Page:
Issue 178, 22 June 2005
Investor's College Ducking dodgy dividends The juicy-looking yields you see in the newspaper aren't always what they seem. Last issue we discussed some important questions to ask yourself before buying a stock on the basis of its dividend yield. This time we’re going to focus on applying those lessons in a practical sense. To do this, we’ve taken a selection of stocks, together with their published dividend yields, and we’ll take a look to see how they stack up on closer inspection. The stocks we’ve chosen are listed in the accompanying table. We’ll assume, for starters, that you took our pledge in the last issue and are only considering stocks that you understand. The second point, then, concerns whether a stock is in a particularly cyclical industry. If that’s the case, then its yield may be deceiving during boom times. Residential construction makes for a good example. Several of the stocks listed in our table— AV Jennings, Central Equity , Crane Group and Kresta — are significantly affected by this sector of the economy. On 12 May, after revealing a 60% slump in profit for the year to 31 March, the management of AV Jennings (Australia’s largest homebuilder) highlighted that the sector is in a ‘cyclical downturn’, which has been ‘occurring for about one year’. Management believes it can maintain or grow the company’s 11 cent fully franked dividend but, by pricing the stock on a fully franked yield of 7.5%, investors would appear to be sceptical about this (the negative operating cash flow and rising debt don’t engender a great deal of confidence). The next question to ask is whether a dividend is reliant on a low-quality business. Into this category we’d place paint manufacturer Wattyl, metal recycler Sims Group, appliance manufacturing group GUD and automotive and finance concern CMI (looking over those names, it’s clear that most happen to be quite cyclical as well as being low quality). No cash paid out We got pretty heated about the topic of ‘faux dividends’ last issue. And Crane Group’s latest interim dividend is a classic example. With a fully underwritten dividend reinvestment plan, any money actually paid out to shareholders will be offset by an equivalent issue of new shares to the underwriter. So, on a net basis, the company hasn’t actually paid out any cash— although the charade will have cost some money as the underwriter will presumably have been paid a fee. The final point concerns listed investment companies, which will often pay out extra dividends when times have been good, thereby flattering their yield. This is the case with both Platinum Capital and Wallace Absolute Return Fund. While we have a great deal of admiration for the team at Platinum, we’ve expressed reservations about this stock’s price in recent years. As for Wallace, the selective reporting we highlight on page 3 provides one indication as to why we haven’t recommended it to subscribers. So what’s left? Well, we currently rate David Jones a Hold for Yield, HPAL a Long Term Buy and Infomedia a Buy. Unfortunately none of them offer absolutely eye-popping yields at the moment but that leads us to a key point. How would you like to buy a blue-chip share with an impressive track record of growth and good prospects on a dividend yield of 7.9%? What if we told you that you had to buy the stock now on a yield of 4.6% but that it would grow to the 7.9% (and then higher) in two and a half years? Well that’s exactly what happened to our investment in Macquarie Bank after we upgraded it to our second-ever Strong Buy recommendation in issue 114/Oct 02 (Strong Buy— $20.39). And the situation with our inaugural Strong Buy, FKP, was even more dramatic. When we first recommended it in issue 84/Jul 01 (Strong Buy— $0.81), it had just slashed its interim dividend by 80% to a measly 1 cent per share. By the time we recommended a full sale in issue 126/May 03 (Sell— $1.76), the company was set to pay 12 cents in fully franked dividends for the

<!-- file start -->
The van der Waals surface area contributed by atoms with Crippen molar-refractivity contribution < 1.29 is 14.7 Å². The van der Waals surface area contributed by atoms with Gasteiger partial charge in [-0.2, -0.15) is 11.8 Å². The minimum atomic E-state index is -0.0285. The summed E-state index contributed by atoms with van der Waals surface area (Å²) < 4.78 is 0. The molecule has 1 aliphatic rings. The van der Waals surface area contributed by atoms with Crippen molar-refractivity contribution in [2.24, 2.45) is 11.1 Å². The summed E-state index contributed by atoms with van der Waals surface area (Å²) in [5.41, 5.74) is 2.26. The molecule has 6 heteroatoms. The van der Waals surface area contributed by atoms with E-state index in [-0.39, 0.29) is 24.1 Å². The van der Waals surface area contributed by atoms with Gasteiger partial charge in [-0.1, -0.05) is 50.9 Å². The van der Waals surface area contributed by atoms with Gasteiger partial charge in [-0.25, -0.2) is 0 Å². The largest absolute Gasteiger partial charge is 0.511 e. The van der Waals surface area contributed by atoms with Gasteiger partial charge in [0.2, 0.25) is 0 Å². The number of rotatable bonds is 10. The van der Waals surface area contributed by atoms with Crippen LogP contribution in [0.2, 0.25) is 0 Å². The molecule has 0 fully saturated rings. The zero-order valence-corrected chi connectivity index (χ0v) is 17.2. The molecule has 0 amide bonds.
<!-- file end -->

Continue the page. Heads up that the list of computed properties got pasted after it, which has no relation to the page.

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year, which equated to a yield of 14.8% on our purchase price. We’ve seen the opposite to this at Schaffer, which recently announced that dividends would be cut after September this year, and we believe similar announcements are highly likely to be forthcoming from companies such as Sims Group and CMI over the next few years. In each case, the historical dividend yield looks attractive, but the return over the next few years is likely to be lower. That’s also the case for Infomedia, which recently cut its interim dividend back by 10% to 1.7 cents per share (often an ominous sign), although we believe the company’s business is strong enough to sustain an attractive level of dividends over the longer term. It is here that the science and art of investing intersect. Calculating historical dividend yields is a science, but projecting a business’s future performance and dividends is much more of an art. We hope this two-part series will help you avoid some of the pitfalls that await the inexperienced and unwary.
C o p y r i g h t © 2 0 0 6 The Intelligent Investor . Published by The Intelligent Investor Publishing Pty Ltd. ABN 12 108 915 233. Australian Financial Services Number 282288. PO Box 1158, Bondi Junction NSW 1355. Ph: 1800 620 414 Fax: (02) 9387 8674 WARNING This publication is general information only, which means it does not take into account your investment objectives, financial situation or needs. You should therefore consider whether a particular recommendation is appropriate for your needs before acting on it, seeking advice from a financial adviser or stockbroker if necessary. Not all investments are appropriate for all subscribers.
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So what’s left? Well, we currently rate David Jones a Hold for Yield, HPAL a Long Term Buy and Infomedia a Buy. Unfortunately none of them o...